The main argument of the government to justify the partial abolition of the ISF is contradicted by the figures: the annual report on the application of fiscal measures, published in July, shows that the rich did not invest the money saved on the tax in the real economy.
It did not work out as planned. As was noted by “Les Echos” on Monday, August 12th, the general rapporteur of the Finance Committee of the National Assembly, the deputy (La République En Marche!) Joel Giraud, submitted in mid-July his annual report on the application of fiscal measures. This document contains the first returns on the property tax, an extra-light version of the ISF. The main lesson of this assessment: one of the major arguments of the government to justify its reform, according to which the restriction of the ISF only to real estate values would allow the rich to invest in companies, no longer holds.
Whether the government was naive or the wealthy did not play the game, the numbers are there: for 2017, the ISF relief to which the most moneyed were entitled when they chose to invest in a small or medium business amounted to €550 million. For 2018, the amount of this same relief is only €160 million. In other words, instead of stimulating investment in small or medium businesses, the move from the ISF to the IFI has, on the contrary, reduced it by 70.9%.
Where did this money go? Last April, the annual Ipsos-Foundation Apprenticeship of Auteuil survey showed that the funds saved were mainly allocated to savings and consumption. 42% of the 300 taxpayers surveyed declared that they had spent this money on consumer spending, 41% on their savings and only 29% on investing in a company. As expected, donations to associations under the IFI are also in free fall: their total amount decreased by 30% to €137 million. It remains to be seen whether money that has not been invested in donations and SMEs has been invested in large companies.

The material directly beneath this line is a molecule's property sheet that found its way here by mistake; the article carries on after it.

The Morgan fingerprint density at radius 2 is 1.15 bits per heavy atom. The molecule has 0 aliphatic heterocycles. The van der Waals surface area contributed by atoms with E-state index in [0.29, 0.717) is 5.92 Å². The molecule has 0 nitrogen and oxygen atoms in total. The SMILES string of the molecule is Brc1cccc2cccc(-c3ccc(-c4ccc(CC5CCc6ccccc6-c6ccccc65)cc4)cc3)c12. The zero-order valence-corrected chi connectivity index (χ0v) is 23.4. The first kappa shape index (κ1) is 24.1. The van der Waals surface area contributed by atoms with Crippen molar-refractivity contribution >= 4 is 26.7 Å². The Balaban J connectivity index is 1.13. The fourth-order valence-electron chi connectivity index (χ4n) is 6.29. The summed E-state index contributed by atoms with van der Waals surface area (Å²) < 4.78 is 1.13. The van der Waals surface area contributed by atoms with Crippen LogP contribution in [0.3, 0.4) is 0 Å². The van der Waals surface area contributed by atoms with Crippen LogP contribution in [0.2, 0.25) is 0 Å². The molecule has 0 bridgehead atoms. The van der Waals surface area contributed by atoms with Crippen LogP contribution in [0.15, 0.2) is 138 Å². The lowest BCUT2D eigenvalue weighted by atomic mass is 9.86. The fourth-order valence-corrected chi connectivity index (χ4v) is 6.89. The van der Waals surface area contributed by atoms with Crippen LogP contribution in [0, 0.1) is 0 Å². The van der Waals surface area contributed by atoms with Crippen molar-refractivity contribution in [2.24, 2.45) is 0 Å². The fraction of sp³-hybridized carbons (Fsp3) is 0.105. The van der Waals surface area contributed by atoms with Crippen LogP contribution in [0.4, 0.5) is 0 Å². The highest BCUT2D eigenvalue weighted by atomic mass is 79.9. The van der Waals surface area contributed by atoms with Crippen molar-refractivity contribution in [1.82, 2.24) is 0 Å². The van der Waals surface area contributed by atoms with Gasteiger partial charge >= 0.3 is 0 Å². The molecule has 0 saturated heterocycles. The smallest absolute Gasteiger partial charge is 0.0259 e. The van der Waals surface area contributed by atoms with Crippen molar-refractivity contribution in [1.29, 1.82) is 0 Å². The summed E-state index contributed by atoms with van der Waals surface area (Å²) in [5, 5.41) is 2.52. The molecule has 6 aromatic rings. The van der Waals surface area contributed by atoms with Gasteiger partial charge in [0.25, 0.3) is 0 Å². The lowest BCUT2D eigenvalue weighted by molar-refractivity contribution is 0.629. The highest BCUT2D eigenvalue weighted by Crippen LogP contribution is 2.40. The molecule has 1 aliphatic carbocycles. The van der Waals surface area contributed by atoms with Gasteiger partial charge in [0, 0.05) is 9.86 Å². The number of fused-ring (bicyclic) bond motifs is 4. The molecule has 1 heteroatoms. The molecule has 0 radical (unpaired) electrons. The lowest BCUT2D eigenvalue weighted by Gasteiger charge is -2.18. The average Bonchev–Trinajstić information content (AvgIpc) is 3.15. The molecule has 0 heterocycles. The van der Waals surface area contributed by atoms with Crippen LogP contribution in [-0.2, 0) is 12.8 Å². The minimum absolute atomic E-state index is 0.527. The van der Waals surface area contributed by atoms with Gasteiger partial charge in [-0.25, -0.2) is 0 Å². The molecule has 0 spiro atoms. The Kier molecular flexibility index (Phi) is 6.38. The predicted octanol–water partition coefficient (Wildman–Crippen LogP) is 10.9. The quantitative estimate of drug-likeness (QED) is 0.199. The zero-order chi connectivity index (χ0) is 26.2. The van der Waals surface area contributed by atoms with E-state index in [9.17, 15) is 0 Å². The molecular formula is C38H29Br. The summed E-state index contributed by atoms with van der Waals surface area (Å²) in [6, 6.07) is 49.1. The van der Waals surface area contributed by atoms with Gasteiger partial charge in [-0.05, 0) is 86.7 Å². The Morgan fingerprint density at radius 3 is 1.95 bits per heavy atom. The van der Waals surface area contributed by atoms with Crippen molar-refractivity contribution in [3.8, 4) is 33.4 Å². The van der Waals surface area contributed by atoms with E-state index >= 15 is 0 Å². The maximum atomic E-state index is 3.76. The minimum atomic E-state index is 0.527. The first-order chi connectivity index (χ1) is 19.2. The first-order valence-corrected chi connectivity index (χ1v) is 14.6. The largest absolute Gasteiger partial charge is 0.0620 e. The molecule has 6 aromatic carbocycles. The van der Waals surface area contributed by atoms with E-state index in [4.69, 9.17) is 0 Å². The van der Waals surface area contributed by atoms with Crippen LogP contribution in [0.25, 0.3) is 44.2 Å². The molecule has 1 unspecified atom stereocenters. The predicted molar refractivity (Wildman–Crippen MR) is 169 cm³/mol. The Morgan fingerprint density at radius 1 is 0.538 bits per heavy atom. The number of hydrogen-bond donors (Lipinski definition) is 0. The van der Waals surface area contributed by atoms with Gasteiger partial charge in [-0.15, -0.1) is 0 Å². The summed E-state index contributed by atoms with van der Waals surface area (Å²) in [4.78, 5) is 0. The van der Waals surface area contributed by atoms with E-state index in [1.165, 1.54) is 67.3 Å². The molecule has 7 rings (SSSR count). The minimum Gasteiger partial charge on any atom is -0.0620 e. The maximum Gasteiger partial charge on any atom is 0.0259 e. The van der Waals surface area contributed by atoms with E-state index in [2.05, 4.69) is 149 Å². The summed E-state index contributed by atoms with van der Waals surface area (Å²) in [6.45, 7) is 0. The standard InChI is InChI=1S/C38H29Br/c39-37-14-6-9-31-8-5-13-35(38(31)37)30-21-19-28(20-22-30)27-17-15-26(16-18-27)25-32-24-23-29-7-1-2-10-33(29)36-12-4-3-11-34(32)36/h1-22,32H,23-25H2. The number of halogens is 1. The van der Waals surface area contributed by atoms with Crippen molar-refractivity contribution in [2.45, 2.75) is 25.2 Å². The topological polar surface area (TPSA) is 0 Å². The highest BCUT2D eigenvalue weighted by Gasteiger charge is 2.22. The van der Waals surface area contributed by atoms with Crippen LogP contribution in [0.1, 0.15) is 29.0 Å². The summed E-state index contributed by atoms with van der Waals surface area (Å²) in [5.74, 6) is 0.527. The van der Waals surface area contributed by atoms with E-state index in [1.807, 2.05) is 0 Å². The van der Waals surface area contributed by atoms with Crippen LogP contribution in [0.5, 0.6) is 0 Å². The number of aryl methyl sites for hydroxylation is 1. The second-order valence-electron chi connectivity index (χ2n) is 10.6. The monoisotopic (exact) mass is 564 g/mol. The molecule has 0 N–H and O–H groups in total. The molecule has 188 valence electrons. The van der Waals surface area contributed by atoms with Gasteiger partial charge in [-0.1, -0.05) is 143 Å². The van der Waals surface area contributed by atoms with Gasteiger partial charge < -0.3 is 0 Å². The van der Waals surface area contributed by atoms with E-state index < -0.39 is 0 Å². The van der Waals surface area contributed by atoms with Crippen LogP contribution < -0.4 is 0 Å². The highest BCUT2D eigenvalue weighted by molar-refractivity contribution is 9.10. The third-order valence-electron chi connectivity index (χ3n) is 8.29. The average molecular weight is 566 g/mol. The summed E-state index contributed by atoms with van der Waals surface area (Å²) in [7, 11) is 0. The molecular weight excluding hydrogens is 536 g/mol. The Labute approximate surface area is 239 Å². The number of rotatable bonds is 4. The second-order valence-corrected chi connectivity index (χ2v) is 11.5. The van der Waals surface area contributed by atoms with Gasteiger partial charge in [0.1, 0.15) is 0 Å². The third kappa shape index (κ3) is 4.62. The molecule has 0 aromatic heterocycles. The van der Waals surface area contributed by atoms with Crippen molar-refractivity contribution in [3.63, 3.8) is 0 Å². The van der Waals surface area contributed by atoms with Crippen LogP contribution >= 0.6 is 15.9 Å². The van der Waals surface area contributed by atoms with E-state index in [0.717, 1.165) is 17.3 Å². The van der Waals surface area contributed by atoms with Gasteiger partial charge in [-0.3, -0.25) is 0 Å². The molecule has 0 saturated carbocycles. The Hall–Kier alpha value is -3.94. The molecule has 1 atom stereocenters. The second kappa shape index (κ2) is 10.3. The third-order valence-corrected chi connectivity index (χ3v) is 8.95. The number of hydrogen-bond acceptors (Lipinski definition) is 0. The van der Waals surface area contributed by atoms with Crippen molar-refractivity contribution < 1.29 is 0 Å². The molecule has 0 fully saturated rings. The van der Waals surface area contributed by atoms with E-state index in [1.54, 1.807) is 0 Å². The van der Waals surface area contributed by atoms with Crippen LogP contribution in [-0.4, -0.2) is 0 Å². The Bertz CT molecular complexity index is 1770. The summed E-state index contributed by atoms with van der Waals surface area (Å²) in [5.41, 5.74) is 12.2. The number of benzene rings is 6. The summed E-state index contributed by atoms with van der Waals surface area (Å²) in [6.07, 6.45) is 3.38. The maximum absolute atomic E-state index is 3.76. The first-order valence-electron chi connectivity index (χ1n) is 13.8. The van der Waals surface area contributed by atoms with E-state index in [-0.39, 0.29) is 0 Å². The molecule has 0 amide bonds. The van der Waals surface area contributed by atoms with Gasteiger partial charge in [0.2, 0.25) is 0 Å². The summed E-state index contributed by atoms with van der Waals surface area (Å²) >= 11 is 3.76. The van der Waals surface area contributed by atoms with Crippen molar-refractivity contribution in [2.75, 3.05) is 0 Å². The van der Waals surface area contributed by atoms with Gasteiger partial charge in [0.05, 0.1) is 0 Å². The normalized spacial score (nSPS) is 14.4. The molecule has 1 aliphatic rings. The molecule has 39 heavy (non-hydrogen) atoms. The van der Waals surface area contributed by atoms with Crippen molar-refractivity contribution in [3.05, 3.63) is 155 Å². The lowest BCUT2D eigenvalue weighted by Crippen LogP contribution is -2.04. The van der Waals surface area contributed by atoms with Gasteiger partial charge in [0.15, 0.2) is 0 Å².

IFI REPORTS FOUR TIMES LESS THAN ISF
It seems in any case that the initial deal was not respected, which could put the government in an unfortunate position. Article 31 of the 2018 Finance Act, which sets up the IFI, stipulates in effect that “the replacement of the solidarity tax on wealth by the property tax (…) is the subject of a monitoring and evaluation mission to measure its economic and social impacts “, adding that “special attention is paid to the effects of the measure in terms of investment in enterprises and distribution of wealth”.
The law sets a deadline of two years before the establishment of this evaluation mission, on December 30th 2019. Last March, in front of an audience of intellectuals gathered at the Elysee, the President of the Republic, Emmanuel Macron recognised that it might be necessary to “repackage more the part of the suppressed ISF” if “the objective of the return or the maintenance of the productive capital” was not reached.
While awaiting the goodwill of hypothetical investors, the shortfall for the State is significant: “The gross yield of the IFI, before tax reduction and ceiling, is €1,523 million. IFI reported €1,291 million,” it is stated in the report of the National Assembly. In 2017, according to the previous report of the National Assembly, the net income of the ISF was €4.23 billion. Not surprising, since the number of taxpayers rose from 358,000 in 2017 to 132,722 in 2018, while taxable assets increased from 1,028 billion two years ago to 300 billion last year. The cap on the wealth tax, which cost the public finances €1.3 billion in 2017, amounts to only €91 million. We console ourselves as we can.